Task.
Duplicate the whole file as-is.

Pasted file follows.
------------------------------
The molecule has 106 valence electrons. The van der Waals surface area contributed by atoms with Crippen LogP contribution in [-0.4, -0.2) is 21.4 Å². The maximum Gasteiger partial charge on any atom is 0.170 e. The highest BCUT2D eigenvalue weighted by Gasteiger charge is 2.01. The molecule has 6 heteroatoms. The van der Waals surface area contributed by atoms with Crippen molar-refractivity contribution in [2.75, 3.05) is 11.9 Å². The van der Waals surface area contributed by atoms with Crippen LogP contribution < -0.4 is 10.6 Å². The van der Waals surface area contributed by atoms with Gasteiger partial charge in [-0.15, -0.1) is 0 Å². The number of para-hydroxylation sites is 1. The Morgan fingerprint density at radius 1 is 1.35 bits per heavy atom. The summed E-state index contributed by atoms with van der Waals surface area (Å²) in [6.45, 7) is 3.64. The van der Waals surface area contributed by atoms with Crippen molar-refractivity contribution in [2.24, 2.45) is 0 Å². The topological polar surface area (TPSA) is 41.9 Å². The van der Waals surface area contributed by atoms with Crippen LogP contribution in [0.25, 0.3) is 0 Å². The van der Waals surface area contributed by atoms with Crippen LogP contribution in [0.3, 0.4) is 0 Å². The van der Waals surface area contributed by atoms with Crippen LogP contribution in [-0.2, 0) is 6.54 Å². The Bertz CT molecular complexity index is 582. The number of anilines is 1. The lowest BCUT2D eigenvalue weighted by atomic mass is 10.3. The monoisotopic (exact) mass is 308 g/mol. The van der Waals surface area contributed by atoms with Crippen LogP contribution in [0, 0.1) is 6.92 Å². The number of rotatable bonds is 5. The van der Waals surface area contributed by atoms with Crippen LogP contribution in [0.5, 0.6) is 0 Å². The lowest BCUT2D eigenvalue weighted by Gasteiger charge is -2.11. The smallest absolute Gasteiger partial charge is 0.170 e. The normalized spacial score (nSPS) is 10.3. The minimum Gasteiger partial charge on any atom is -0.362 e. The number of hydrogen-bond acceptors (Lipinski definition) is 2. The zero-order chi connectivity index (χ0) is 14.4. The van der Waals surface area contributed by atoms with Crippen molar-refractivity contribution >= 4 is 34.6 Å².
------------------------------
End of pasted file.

The molecule has 106 valence electrons. The van der Waals surface area contributed by atoms with Crippen LogP contribution in [-0.4, -0.2) is 21.4 Å². The maximum Gasteiger partial charge on any atom is 0.170 e. The highest BCUT2D eigenvalue weighted by Gasteiger charge is 2.01. The molecule has 6 heteroatoms. The van der Waals surface area contributed by atoms with Crippen molar-refractivity contribution in [2.75, 3.05) is 11.9 Å². The van der Waals surface area contributed by atoms with Crippen LogP contribution < -0.4 is 10.6 Å². The van der Waals surface area contributed by atoms with Gasteiger partial charge in [-0.15, -0.1) is 0 Å². The number of para-hydroxylation sites is 1. The Morgan fingerprint density at radius 1 is 1.35 bits per heavy atom. The summed E-state index contributed by atoms with van der Waals surface area (Å²) in [6.45, 7) is 3.64. The van der Waals surface area contributed by atoms with Crippen molar-refractivity contribution in [2.24, 2.45) is 0 Å². The topological polar surface area (TPSA) is 41.9 Å². The van der Waals surface area contributed by atoms with Crippen LogP contribution in [0.25, 0.3) is 0 Å². The van der Waals surface area contributed by atoms with Crippen LogP contribution in [0.3, 0.4) is 0 Å². The van der Waals surface area contributed by atoms with Crippen LogP contribution in [-0.2, 0) is 6.54 Å². The Bertz CT molecular complexity index is 582. The number of anilines is 1. The lowest BCUT2D eigenvalue weighted by atomic mass is 10.3. The monoisotopic (exact) mass is 308 g/mol. The van der Waals surface area contributed by atoms with Crippen LogP contribution in [0, 0.1) is 6.92 Å². The number of rotatable bonds is 5. The van der Waals surface area contributed by atoms with Crippen LogP contribution in [0.5, 0.6) is 0 Å². The lowest BCUT2D eigenvalue weighted by Gasteiger charge is -2.11. The smallest absolute Gasteiger partial charge is 0.170 e. The normalized spacial score (nSPS) is 10.3. The minimum Gasteiger partial charge on any atom is -0.362 e. The number of hydrogen-bond acceptors (Lipinski definition) is 2. The zero-order chi connectivity index (χ0) is 14.4. The van der Waals surface area contributed by atoms with Crippen molar-refractivity contribution >= 4 is 34.6 Å².